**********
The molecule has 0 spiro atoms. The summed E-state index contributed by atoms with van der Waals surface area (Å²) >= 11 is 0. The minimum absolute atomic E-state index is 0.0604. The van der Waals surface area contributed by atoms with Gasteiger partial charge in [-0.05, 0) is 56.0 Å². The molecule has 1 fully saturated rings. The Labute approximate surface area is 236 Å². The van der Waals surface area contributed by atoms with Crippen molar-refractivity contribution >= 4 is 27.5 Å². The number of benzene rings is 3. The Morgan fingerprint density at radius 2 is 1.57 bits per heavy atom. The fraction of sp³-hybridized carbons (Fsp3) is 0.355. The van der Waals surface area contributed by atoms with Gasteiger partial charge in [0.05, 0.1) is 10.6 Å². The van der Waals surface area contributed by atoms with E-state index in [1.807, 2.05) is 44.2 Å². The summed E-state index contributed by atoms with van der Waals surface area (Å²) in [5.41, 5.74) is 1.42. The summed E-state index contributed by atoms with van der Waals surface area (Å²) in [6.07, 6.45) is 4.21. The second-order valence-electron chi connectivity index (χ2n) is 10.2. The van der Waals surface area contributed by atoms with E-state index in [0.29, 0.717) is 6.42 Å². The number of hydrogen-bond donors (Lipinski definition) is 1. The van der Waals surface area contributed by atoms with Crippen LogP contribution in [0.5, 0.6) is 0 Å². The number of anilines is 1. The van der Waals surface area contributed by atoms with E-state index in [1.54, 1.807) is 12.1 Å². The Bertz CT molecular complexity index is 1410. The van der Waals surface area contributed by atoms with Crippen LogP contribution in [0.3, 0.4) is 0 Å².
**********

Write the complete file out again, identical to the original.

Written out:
The molecule has 0 spiro atoms. The summed E-state index contributed by atoms with van der Waals surface area (Å²) >= 11 is 0. The minimum absolute atomic E-state index is 0.0604. The van der Waals surface area contributed by atoms with Gasteiger partial charge in [-0.05, 0) is 56.0 Å². The molecule has 1 fully saturated rings. The Labute approximate surface area is 236 Å². The van der Waals surface area contributed by atoms with Crippen molar-refractivity contribution >= 4 is 27.5 Å². The number of benzene rings is 3. The Morgan fingerprint density at radius 2 is 1.57 bits per heavy atom. The fraction of sp³-hybridized carbons (Fsp3) is 0.355. The van der Waals surface area contributed by atoms with Gasteiger partial charge in [0.05, 0.1) is 10.6 Å². The van der Waals surface area contributed by atoms with E-state index in [1.807, 2.05) is 44.2 Å². The summed E-state index contributed by atoms with van der Waals surface area (Å²) in [5.41, 5.74) is 1.42. The summed E-state index contributed by atoms with van der Waals surface area (Å²) in [6.07, 6.45) is 4.21. The second-order valence-electron chi connectivity index (χ2n) is 10.2. The van der Waals surface area contributed by atoms with E-state index in [0.29, 0.717) is 6.42 Å². The number of hydrogen-bond donors (Lipinski definition) is 1. The van der Waals surface area contributed by atoms with Crippen LogP contribution in [0.5, 0.6) is 0 Å². The number of anilines is 1. The van der Waals surface area contributed by atoms with E-state index in [1.54, 1.807) is 12.1 Å². The Bertz CT molecular complexity index is 1410. The van der Waals surface area contributed by atoms with Crippen LogP contribution in [0.3, 0.4) is 0 Å².